As a kid, the idea of spending the night in the yard shielded from the elements by nothing but a sheet of colorful nylon was a hoot. So what if the ground was bumpy and damp. We were Daniel Boone. In my tweens and teens, I moved out of the pup tent and into the cabin at summer camp. Real walls, wooden floors, and cool bunk beds made the experience a little less like roughing it and more like a giant, week-long sleepover. I loved it so much I went for three weeks one summer.
Of course, what drew me to the place wasn’t necessarily the sleeping accommodations. I loved everything about it–singing silly songs before meals, bug juice, arts and crafts, horseback riding, hiking, evening rituals, counselor skits, and making new friends.
These days, a “camping” trip for me begins with a call to the nearest Holiday Inn Express. Don’t get me wrong–I love quality family time. I guess my dislike for bugs has grown since I was a kid. I really don’t want to share the bathroom sink or *gasp* concrete stall with a gigantic spider named Harry. I don’t want to fend off mosquitoes at every turn or douse myself in DEET to mask my mosquito magnet pheromones (they seriously can’t get enough of me).
[Sidebar: Do NOT Google bug bites. You're welcome.]
I could probably endure all of that in the name of happy childhood memories for my kids, but then there’s the issue of The GERD. The GERD doesn’t like me to sleep in the comfortable horizontal fashion most humans are accustomed to. No, The GERD likes me to sleep La-Z-Boy style to keep the contents of mah belleh in mah belleh while I dream about delivering a litter of French Bulldog puppies, one of whom came out dressed like an adorable Parisian pup (Yes, I dreamt this last night after poring over Frenchie puppy pics before bed):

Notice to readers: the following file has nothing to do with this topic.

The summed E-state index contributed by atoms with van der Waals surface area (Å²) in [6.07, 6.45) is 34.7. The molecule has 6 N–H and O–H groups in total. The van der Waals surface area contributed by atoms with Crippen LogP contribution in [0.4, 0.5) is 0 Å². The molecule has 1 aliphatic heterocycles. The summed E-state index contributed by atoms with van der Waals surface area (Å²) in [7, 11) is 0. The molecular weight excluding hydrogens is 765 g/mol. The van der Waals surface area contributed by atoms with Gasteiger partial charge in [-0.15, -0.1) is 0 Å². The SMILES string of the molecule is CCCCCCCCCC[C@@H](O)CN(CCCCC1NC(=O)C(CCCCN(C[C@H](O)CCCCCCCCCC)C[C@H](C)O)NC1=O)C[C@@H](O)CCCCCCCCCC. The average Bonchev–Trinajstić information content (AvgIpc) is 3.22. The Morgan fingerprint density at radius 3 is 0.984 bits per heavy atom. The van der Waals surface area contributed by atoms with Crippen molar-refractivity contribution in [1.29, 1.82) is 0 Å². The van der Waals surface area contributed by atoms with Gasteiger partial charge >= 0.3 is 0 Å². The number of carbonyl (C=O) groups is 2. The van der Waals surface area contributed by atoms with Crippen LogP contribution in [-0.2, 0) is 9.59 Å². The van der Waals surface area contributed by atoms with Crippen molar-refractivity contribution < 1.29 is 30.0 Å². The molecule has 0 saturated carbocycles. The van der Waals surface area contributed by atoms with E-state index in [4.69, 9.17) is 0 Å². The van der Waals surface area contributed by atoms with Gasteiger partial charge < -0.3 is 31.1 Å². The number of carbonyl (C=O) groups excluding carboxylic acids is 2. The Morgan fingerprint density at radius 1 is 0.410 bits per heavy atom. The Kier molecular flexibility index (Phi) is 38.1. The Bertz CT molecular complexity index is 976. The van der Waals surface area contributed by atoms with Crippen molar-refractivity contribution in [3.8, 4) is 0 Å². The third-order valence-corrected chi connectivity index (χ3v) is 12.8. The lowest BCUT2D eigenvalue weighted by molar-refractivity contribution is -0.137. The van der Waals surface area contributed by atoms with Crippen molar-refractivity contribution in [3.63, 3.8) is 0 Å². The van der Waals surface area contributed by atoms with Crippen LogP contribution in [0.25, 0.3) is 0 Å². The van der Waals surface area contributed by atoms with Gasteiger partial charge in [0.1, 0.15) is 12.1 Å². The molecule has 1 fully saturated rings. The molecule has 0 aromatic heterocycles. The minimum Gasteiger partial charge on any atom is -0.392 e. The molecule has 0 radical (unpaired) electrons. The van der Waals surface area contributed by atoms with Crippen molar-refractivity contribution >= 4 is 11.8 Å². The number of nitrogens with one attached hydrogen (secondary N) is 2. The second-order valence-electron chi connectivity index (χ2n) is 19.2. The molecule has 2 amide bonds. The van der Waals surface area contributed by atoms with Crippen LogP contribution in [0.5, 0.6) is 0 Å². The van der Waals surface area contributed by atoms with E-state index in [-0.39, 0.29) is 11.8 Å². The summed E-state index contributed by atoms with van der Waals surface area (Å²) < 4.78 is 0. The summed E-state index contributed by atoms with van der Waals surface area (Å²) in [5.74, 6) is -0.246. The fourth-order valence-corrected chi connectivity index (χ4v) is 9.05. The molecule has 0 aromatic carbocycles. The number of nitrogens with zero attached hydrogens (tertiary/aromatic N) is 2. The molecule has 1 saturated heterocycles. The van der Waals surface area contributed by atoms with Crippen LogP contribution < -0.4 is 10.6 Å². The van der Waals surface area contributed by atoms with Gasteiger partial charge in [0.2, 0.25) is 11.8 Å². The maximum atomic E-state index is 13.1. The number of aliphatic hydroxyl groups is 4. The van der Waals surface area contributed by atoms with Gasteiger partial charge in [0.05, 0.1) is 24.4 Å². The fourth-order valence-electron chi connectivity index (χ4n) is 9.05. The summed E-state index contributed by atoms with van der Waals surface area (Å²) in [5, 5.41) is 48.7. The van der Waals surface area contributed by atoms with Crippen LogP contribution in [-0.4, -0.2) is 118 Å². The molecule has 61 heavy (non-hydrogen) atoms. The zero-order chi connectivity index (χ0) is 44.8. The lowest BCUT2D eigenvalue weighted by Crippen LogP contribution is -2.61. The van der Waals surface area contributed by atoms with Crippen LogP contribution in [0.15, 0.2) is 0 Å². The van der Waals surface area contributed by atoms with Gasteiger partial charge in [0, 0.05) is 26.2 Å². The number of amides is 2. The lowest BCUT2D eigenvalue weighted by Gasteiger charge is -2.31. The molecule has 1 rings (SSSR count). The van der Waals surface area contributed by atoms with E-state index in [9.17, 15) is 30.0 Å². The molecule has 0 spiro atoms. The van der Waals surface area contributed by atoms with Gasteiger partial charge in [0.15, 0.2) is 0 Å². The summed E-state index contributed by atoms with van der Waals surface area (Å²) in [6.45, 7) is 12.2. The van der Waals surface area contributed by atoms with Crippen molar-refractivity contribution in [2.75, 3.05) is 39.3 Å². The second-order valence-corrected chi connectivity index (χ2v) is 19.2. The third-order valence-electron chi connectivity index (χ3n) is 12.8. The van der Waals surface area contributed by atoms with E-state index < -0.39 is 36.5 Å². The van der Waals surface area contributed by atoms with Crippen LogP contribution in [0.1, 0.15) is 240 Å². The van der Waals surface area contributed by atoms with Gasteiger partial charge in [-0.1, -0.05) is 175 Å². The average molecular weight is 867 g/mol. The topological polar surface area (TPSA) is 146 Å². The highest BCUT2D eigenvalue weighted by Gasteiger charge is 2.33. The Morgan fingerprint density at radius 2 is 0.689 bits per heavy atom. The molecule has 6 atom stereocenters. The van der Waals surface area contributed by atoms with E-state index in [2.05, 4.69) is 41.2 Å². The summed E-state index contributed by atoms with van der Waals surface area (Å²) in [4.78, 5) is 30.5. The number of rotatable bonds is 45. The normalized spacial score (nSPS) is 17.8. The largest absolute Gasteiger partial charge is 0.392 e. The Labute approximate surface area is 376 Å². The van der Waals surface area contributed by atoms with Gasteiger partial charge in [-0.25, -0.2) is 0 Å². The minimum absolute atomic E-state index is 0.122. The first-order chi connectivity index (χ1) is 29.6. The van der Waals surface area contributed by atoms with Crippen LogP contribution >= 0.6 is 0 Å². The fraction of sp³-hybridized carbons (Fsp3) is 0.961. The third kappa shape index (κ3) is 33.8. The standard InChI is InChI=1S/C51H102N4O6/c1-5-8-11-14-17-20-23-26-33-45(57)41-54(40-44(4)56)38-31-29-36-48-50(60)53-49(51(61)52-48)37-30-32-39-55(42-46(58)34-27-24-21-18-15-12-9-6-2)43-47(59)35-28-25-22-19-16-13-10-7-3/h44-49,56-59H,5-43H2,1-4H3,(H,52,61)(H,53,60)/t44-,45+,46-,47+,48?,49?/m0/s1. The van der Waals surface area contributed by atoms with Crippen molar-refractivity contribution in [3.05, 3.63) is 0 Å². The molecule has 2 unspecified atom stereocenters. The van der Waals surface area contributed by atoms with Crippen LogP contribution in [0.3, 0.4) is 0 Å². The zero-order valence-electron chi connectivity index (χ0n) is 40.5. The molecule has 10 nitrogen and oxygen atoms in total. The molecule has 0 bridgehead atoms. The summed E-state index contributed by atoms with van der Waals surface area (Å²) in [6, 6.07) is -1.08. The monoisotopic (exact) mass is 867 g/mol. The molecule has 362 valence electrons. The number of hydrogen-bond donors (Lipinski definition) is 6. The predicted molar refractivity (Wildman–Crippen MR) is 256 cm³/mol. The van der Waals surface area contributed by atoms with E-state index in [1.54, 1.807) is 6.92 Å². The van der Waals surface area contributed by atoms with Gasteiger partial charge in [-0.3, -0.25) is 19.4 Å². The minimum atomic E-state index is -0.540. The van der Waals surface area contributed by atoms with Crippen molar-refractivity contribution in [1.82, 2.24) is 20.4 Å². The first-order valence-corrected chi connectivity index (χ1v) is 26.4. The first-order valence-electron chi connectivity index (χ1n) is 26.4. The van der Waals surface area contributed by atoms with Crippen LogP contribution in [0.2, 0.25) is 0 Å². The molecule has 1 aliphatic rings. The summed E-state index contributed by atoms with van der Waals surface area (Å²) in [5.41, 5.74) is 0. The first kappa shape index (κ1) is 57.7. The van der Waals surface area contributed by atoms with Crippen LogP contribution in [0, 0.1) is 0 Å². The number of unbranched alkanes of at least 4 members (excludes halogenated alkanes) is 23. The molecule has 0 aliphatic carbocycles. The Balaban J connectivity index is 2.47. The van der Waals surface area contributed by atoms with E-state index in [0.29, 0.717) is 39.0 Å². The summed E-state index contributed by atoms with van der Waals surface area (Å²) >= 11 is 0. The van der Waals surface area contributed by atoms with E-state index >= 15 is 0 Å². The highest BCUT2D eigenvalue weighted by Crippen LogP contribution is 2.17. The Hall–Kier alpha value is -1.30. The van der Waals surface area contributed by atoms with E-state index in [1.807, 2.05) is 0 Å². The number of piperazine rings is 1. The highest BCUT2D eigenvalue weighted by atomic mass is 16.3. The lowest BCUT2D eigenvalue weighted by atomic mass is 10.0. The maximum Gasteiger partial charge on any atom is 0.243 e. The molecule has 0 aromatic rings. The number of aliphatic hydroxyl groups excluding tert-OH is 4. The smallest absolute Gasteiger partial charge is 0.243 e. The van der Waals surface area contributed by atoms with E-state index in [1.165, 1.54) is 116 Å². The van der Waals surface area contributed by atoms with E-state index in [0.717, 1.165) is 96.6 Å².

My idea of camping:
I guess donning jammy pants and curling up on a super soft Sealy mattress at the store isn’t enough of an adventure for the peeps in Hollyweird. I assume they were the bunch responsible for the newly coined term, glamping. Go here to see where glamping can take you.
This wilderness resort in British Columbia does a wonderful job of blending the great outdoors with the comforts of home, but it would be a bit of a trek for us–just over 3,000 miles to be exact. Maybe I could re-create some of that home comfort and camping combo on our deck. Of course, We live in a fish bowl, and every neighbor would watch us stumble out of the tent bearing bed heads the next day, and we would awaken to the sounds of lawn tractors and air conditioning compressors instead of crickets and pond peepers, but at least we’d be experiencing the great outdoors.
I used to sleep out on our second-story deck as a teen, and enjoyed it very much. We were out of the way of most bugs, and a well-placed trash can paved our way down from the garage roof so we could run all over town half the night. Ah, to be young again.
I guess I could drag the recliner out on the deck for a night of roughing it. That might qualify as camping, right?
What about you–are you a happy camper?